tue 04/08/2020

The Village, Series 2, BBC One | reviews, news & interviews

The Village, Series 2, BBC One

The Village, Series 2, BBC One

Peter Moffat eases off on the misery as the rural series enters the Twenties

Putting a smile on the face of The Village: Alfie Stewart as Bert Middleton

The Village got its commemoration in early. While the First World War has been on every broadcaster’s to-do list 100 years on, Peter Moffat’s portrait of rural life covered 1914-18 in 2013. The first series was not, it may be safely contended, a lot of fun. So all-encompassing was the miserablism that after six hours you weren’t sure whether to swallow a bottle of anti-depressants or throw a brick at a mansion.

The good news is the war is over and things may just be looking up. In one giant stride The Village has caught up with Downton Abbey and entered the roaring Twenties. You know the sort of thing to expect: flappers and the Labour movement. On the stump and in the pub there is much talk of changing times.

And yet up to a point things are very much as you were. The dignified but blighted Middletons (John Simm and Maxine Peake) are still struggling to rub two brass farthings together as tenant farmers, while up at the big house the nobs haven’t grown any less beastly. As lady of the manor Clem Allingham, velveteen vamp Juliet Stevenson remains a couple of hems short of the full ballgown, while her entweeded son Edmund (Rupert Evans) is frightfully keen on becoming the next Home Secretary.

He has enlisted a panto villain to help with this, in the shape of a dastardly proto-Murdoch called Lord Kilmartin. His Lordship owns papers, calls the shots in government and thumps people a lot, above and below the belt. He’s played by Julian Sands (pictured). Those of a certain age may fondly recall Sands playing free spirits before he vanished into American miniseries. All young juves are cast as Tories in the end.

Perhaps aware that the first series was such a relentless downer, Moffat has attempted to paste a thin smile across The Village’s face. Joe Middleton may have been shot for desertion last time round but his young brother Bert (Alfie Stewart) has now grown up into a canny lad who can hold his own in a fair fight. By the end of the first hour the Middletons even had a bit of money in their pockets, plus a new calf. All they need is a stable to house it in. It’s currently domiciled in the kitchen.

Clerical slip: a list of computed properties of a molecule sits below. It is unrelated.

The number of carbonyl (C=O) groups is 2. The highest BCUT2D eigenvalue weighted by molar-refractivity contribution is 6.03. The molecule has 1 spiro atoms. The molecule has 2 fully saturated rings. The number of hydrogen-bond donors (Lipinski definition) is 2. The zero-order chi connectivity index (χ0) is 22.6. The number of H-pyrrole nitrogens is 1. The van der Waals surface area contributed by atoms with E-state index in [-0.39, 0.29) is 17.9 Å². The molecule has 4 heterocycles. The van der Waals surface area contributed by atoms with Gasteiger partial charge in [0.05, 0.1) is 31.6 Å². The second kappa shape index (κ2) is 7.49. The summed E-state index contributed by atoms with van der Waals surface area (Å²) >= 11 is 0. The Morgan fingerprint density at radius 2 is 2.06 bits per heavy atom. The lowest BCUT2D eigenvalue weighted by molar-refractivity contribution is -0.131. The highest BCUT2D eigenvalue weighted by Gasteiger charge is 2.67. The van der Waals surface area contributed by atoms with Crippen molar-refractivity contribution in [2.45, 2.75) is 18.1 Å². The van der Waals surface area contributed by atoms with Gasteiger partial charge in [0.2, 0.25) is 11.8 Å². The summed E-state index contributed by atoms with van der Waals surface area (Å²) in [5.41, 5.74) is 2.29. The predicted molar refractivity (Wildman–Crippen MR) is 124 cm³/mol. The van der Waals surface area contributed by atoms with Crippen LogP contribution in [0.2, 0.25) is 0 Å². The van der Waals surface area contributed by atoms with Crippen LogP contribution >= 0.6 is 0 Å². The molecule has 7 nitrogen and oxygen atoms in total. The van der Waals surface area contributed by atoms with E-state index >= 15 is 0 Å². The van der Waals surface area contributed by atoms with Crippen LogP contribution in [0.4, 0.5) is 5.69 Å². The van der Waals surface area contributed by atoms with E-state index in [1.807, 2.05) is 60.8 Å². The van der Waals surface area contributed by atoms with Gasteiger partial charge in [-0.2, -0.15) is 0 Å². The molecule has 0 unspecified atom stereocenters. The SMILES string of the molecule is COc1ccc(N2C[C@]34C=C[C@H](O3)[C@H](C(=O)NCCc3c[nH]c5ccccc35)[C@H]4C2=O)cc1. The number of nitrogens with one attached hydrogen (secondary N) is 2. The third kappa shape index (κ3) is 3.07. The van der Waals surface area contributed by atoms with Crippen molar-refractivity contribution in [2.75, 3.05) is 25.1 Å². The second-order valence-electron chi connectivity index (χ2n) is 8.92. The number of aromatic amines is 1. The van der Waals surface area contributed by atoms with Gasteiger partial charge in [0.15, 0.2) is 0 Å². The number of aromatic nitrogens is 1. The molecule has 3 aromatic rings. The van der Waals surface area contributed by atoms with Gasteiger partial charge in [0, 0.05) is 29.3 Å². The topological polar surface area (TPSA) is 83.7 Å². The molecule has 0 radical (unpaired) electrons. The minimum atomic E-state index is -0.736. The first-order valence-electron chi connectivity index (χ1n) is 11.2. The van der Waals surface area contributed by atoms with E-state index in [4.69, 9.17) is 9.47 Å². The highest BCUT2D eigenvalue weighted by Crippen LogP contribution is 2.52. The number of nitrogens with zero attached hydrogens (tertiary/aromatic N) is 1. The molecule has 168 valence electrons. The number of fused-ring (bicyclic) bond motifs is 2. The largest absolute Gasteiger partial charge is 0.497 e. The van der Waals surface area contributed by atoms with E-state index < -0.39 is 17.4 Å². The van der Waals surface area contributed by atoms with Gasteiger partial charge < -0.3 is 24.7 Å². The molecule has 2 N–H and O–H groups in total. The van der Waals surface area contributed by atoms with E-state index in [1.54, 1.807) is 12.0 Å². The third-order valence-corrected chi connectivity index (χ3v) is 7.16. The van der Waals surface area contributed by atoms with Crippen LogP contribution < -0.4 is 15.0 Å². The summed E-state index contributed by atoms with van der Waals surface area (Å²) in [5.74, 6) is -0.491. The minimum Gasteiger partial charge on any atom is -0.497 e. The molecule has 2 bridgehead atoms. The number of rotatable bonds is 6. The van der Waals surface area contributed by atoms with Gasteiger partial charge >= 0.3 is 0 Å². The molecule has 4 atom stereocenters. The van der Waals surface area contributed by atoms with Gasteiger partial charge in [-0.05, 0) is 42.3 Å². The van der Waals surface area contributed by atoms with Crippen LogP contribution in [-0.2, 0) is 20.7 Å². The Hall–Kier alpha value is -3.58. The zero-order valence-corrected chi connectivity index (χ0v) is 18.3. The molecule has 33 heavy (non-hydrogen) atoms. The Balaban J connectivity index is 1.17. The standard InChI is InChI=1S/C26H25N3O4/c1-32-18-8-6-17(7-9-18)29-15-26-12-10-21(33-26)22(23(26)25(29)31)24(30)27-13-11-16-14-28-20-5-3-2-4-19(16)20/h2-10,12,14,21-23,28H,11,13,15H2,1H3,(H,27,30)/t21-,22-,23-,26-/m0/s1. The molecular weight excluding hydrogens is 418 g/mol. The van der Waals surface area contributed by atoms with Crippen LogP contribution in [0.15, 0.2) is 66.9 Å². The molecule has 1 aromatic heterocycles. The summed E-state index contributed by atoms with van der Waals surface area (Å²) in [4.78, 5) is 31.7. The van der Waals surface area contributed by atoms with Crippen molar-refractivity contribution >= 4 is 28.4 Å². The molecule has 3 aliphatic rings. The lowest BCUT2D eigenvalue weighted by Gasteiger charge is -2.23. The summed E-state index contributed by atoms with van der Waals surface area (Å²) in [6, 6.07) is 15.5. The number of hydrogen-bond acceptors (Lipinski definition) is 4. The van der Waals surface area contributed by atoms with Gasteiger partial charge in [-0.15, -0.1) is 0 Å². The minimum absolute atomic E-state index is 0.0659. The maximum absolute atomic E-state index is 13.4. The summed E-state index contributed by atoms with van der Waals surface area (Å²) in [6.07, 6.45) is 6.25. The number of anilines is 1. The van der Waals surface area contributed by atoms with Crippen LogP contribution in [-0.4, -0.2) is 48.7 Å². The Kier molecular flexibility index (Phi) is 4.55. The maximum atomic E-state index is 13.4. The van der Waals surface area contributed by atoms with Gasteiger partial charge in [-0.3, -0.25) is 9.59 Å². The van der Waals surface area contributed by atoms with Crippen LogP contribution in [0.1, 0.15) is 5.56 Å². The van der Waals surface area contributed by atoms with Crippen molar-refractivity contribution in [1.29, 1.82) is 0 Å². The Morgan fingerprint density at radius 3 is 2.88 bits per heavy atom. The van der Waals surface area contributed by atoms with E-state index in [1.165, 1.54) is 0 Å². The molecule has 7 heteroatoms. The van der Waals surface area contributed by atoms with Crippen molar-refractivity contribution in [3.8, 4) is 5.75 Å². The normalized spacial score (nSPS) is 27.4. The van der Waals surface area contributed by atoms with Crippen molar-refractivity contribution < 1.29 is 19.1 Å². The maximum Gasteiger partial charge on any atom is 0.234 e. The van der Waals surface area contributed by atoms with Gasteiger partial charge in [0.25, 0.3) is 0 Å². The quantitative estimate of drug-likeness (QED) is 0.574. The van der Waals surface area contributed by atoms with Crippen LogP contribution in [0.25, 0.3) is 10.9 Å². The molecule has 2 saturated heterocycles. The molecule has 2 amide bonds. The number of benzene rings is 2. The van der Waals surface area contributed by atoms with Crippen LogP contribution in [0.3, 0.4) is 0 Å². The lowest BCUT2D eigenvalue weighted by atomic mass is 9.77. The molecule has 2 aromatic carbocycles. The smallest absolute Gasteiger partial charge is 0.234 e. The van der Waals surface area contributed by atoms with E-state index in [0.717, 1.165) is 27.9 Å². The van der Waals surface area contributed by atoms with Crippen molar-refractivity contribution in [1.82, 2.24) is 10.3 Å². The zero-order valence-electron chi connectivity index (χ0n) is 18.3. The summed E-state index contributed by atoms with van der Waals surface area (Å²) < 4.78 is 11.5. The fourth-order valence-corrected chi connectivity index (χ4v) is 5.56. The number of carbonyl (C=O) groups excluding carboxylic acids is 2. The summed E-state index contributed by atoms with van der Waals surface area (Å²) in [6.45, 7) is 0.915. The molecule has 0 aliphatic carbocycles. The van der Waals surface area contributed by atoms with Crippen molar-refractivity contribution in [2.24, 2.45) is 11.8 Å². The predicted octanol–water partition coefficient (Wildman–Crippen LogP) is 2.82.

As is now statutory, there was a chance for the nice characters to show how untainted they are by the embedded racism of the period when a boxer trading as Ghana Jones dropped by to challenge all-comers. See also Dancing on the Edge and the last series of Downton. In television drama, revisionism is the new black. A little bit of grey shading to go with all the monochrome morality would come up a treat.

As for the next few weeks, the decent working classes are on the march and the General Strike is just over the horizon. We also have some sexual indiscretions to look forward to. The wannabe Home Secretary has an eye for the chaps, while Edwina Mountbatten’s ravenous appetites have been mentioned in dispatches. “Do not get in a taxi with Edwina!” someone was advised. Do let’s.

Velveteen vamp Juliet Stevenson is still a couple of hems short of the full ballgown

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3
Average: 3 (1 vote)

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A corker of a programme absolutely fantastic can't wait to see the series unfold

Please be a series 3

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